The respiratory tube is long, rather large, continued to and terminating in a large pulmonary cavity, the use of which is to assist respiration. Upon one side of this cavity are two pectinated branchiae, one large, and the other small. Upon the opposite side are situated, in female specimens, the rectum and the uterus ; and in the male a deferential canal and a penis. On this same side are fixed, at the upper part of the cavity, the mucous follicles, composed of seven or eight transverse plates. The tongue is small, slender, pointed, fleshy, without any trace of a ribbon of horn. It is contained in an incurved sheath, and rarely protruded from it. The stomach is very narrow, and does not differ in size from the rest of the intestinal canal. The rectum is pretty large, terminated by an anus slightly narrowed and pointed. The liver, which is voluminous, forms a great part of the convoluted portion, and extends almost throughout the spire.The heart and the auricle are very much developed, contained in a pericardium, and situated at the base of the branchiae. The cerebral ganglion is broad and flattened ; it sends out numerous nervous filaments which ramify over the whole body. The penis of the male is considerable and situated upon the same side. [3]


This marine species is circumtropical, except the western Atlantic Ocean. It also occurs off Australia (Northern Territory, Queensland, Western Australia).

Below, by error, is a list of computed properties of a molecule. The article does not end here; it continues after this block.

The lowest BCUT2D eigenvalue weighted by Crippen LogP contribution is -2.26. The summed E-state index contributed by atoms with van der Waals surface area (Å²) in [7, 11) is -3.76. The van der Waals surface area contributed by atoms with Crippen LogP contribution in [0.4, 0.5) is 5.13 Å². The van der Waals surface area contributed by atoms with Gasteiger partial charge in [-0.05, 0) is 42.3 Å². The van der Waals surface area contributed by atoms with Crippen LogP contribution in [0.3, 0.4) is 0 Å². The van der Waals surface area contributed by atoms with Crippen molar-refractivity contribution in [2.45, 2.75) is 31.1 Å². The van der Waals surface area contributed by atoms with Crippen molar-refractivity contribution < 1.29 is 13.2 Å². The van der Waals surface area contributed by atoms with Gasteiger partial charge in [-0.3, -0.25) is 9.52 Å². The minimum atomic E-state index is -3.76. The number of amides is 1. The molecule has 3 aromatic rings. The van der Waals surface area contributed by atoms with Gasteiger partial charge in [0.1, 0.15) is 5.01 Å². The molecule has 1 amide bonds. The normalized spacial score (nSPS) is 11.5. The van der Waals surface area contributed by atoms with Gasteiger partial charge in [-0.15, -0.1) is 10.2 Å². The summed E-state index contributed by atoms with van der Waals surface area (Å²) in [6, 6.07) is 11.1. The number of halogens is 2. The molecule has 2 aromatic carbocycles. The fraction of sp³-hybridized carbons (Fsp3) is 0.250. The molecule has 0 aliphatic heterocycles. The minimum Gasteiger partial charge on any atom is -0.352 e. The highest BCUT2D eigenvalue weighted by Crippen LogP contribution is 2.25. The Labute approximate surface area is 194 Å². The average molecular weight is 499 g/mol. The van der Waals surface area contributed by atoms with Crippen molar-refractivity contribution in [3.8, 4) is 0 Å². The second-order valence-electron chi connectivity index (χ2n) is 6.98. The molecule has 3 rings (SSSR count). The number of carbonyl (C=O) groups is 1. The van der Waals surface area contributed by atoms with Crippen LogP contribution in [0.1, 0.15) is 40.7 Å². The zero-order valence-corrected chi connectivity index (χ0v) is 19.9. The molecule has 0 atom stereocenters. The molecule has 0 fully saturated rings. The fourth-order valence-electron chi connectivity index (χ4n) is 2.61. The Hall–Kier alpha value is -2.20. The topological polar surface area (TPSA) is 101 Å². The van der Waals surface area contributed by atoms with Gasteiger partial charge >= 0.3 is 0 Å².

Species in the genus Harpa include:

Species brought into synonymy
  • Harpa conoidalis Lamarck, 1822: synonym of Harpa major Röding, 1798
  • Harpa crassa Krauss, 1848: synonym of Harpa amouretta Röding, 1798
  • Harpa fulvomichaelensis Orga, 1999 (unaccepted, name not properly published; listed in WoRMS because it appears on various websites)
  • Harpa kawamurai Habe, 1970: synonym of Harpa major Röding, 1798
  • Harpa laetifica Melvill, 1916: synonym of Harpa costata (Linnaeus, 1758)
  • Harpa ligata Menke, 1828: synonym of Harpa major Röding, 1798
  • Harpa minor Lamarck, 1822: synonym of Harpa amouretta Röding, 1798
  • Harpa multicostata G. B. Sowerby I, 1822: synonym of Harpa costata (Linnaeus, 1758)
  • Harpa nablium Mörch, 1852: synonym of Harpa davidis Röding, 1798
  • Harpa nobilis Lamarck, 1822: synonym of Harpa harpa (Linnaeus, 1758)
  • Harpa robusta Röding, 1798: synonym of Harpa doris Röding, 1798
  • Harpa rosea Lamarck, 1816: synonym of Harpa doris Röding, 1798
  • Harpa striata Lamarck, 1816: synonym of Harpa cabriti P. Fischer, 1860
  • Harpa ventricosa Lamarck, 1801: synonym of Harpa major Röding, 1798
  • Harpa ventricosa Lamarck 1816 - Ventral Harp: synonym ofHarpa cabriti P. Fischer, 1860
Nomen dubium
  • Harpa urniformis Perry, 1811


  1. ^ Röding (1798). Mus. Bolten. (2): 149.
  2. ^ Gofas, S.; Bouchet, P. (2015). Harpa Röding, 1798. In: MolluscaBase (2015). Accessed through: World Register of Marine Species at http://www.marinespecies.org/aphia.php?p=taxdetails&id=205853 on 2016-02-28
  3. ^ Kiener (1840). General species and iconography of recent shells : comprising the Massena Museum, the collection of Lamarck, the collection of the Museum of Natural History, and the recent discoveries of travellers; Boston :W.D. Ticknor,1837
  • Röding, P.F. 1798. Museum Boltenianum sive Catalogus cimeliorum e tribus regnis naturae quae olim collegerat Joa. Hamburg : Trappii 199 pp.
  • Wilson, B. 1994. Australian Marine Shells. Prosobranch Gastropods. Kallaroo, WA : Odyssey Publishing Vol. 2 370 pp.
  • Poppe G.T., Brulet T. & Dance S.P. (1999). The family Harpidae. Conchological Iconography. ConchBooks, Hackenheim. 69pp.

External links[edit]